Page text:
The US dollar in the interbank trading falls by Rs1.43 to Rs183.25 as the National Assembly members are going to elect new prime minister on Monday.
In the last two trading sessions, Pakistani rupee strengthened by Rs4.93 against the US dollar, after making all time high of Rs188.18 on Thursday.
The rupee’s decline, triggered by the nerve-racking political uncertainty unleashed by the sudden Cablegate-led dissolution of the National Assembly (NA) on April 3, stopped on April 8. And, the local currency also made some appreciable recovery against the US dollar.
On April 7, a landmark Supreme Court judgement restored the dissolved assembly and brought the weeklong political turmoil in the country to an end. Also on April 7, hours before the judgement, the State Bank of Pakistan (SBP) “in an emergency meeting” raised the interest rate by 250 basis points. The move was primarily aimed at containing inflation — 12.7 percent year-on-year in March up from 12.2 percent in February 2022.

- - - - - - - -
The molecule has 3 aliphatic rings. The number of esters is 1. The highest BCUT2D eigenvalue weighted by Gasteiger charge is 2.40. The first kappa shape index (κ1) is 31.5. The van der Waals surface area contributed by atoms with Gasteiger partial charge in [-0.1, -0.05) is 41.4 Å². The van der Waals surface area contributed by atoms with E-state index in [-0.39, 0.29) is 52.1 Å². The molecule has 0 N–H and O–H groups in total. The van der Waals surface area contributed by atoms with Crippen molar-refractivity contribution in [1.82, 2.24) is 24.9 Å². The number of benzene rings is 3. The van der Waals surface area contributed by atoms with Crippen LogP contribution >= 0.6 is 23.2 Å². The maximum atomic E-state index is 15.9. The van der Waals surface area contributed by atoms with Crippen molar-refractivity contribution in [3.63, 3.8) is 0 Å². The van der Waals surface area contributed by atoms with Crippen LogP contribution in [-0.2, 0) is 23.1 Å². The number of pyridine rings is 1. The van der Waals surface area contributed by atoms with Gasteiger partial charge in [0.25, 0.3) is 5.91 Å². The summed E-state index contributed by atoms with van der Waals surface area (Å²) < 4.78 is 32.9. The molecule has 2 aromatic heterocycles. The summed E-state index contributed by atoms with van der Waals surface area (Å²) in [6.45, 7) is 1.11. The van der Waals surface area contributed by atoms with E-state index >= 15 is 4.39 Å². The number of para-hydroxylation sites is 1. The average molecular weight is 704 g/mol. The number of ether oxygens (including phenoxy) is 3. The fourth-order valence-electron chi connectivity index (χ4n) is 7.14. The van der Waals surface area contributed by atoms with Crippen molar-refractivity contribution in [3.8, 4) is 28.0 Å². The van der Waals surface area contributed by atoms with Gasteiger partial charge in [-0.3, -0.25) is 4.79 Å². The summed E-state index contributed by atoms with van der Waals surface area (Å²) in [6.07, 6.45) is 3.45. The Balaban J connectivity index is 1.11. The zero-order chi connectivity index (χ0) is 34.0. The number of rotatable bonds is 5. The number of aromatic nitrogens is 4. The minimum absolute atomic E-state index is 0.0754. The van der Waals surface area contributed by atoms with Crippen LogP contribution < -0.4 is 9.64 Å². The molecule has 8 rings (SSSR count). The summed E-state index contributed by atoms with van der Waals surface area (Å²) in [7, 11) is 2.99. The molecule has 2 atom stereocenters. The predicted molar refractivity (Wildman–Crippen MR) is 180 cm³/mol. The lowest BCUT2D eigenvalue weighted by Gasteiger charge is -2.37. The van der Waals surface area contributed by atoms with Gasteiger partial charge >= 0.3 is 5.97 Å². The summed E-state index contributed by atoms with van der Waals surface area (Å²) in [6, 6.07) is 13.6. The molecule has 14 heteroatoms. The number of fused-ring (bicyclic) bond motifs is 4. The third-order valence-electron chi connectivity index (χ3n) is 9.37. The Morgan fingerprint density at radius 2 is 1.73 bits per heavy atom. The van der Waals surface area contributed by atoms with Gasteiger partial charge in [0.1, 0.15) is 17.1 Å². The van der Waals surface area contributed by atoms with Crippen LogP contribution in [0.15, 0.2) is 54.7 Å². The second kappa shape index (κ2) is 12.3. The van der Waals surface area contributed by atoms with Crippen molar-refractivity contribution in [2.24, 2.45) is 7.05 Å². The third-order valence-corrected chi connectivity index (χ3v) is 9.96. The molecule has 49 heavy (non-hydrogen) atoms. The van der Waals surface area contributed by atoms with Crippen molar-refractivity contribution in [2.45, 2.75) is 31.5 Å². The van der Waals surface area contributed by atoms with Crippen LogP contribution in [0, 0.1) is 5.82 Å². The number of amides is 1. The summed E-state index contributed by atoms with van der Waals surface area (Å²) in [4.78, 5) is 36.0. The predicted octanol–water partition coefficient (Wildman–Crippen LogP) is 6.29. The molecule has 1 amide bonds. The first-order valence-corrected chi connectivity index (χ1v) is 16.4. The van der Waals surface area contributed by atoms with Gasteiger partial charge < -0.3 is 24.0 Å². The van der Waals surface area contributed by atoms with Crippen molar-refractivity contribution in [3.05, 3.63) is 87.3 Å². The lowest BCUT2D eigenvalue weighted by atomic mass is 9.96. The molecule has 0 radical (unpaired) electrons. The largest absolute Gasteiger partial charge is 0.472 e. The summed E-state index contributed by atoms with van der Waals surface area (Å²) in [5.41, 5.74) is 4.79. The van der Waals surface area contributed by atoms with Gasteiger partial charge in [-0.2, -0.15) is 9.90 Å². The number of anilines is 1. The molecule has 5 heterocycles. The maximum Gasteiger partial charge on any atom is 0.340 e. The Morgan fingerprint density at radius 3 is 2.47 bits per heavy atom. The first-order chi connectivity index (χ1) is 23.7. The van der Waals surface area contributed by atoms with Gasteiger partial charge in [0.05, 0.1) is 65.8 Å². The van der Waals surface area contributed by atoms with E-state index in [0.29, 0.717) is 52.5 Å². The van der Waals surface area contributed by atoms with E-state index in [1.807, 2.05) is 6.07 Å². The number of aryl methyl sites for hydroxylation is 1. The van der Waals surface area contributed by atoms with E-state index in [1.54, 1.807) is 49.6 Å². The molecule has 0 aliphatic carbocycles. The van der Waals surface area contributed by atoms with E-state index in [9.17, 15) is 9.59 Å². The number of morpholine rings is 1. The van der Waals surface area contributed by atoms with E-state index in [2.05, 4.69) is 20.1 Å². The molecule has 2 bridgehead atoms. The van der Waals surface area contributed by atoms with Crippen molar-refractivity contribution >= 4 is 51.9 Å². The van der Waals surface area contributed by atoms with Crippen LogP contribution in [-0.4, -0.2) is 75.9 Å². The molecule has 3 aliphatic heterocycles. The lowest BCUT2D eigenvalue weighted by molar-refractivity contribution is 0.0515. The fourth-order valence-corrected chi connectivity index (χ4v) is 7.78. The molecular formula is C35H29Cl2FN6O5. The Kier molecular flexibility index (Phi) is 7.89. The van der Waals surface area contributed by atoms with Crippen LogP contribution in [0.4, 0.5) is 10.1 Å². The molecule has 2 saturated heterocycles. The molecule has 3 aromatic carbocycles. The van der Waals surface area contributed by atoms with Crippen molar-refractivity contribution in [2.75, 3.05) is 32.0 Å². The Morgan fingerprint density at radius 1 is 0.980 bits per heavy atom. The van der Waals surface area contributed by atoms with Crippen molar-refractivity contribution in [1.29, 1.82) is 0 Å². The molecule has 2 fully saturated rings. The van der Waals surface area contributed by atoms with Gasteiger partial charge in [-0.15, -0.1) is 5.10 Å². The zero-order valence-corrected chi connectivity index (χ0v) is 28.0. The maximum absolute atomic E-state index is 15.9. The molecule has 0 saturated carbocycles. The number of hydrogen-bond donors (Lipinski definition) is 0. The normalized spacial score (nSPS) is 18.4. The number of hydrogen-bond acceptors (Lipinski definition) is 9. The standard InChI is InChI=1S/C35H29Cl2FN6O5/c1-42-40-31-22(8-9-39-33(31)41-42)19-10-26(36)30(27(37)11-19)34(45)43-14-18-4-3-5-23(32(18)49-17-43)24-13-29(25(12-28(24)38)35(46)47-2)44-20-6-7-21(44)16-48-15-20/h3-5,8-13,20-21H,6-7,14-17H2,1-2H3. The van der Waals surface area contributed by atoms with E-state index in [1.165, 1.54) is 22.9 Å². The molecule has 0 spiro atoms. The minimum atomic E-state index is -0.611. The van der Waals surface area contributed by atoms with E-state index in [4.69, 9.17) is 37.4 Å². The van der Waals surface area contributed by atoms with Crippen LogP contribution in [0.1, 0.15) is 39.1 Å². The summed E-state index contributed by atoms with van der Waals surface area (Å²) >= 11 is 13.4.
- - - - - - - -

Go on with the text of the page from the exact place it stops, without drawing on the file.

What is next? The rupee’s quick recovery on April 8 is due, in large part, to the dollar selling by a few commercial banks on the insistence of the central bank. Can the SBP, with its forex reserves inadequate to cover even two-and-a-half months of merchandise imports bill, afford to intervene directly in the market? Obviously, the answer is no. Can the central bank persuade a commercial bank to sell dollars to rescue the rupee whenever it is under pressure? Again, the answer is no.
In just four working days (between April 3 and April 7) the rupee lost 2.23 percent value to the US dollar. But it had shed 1.26 percent value against the dollar just a week earlier. The recovery the rupee made on April 8 brought its value back to 184.68 to the dollar, up from 188.18 to the dollar — its all-time low. But behind this “managed” sharp recovery remains the fact that the local currency has lost more than 17.2 percent value against the dollar since the start of this fiscal year on July 1, 2021.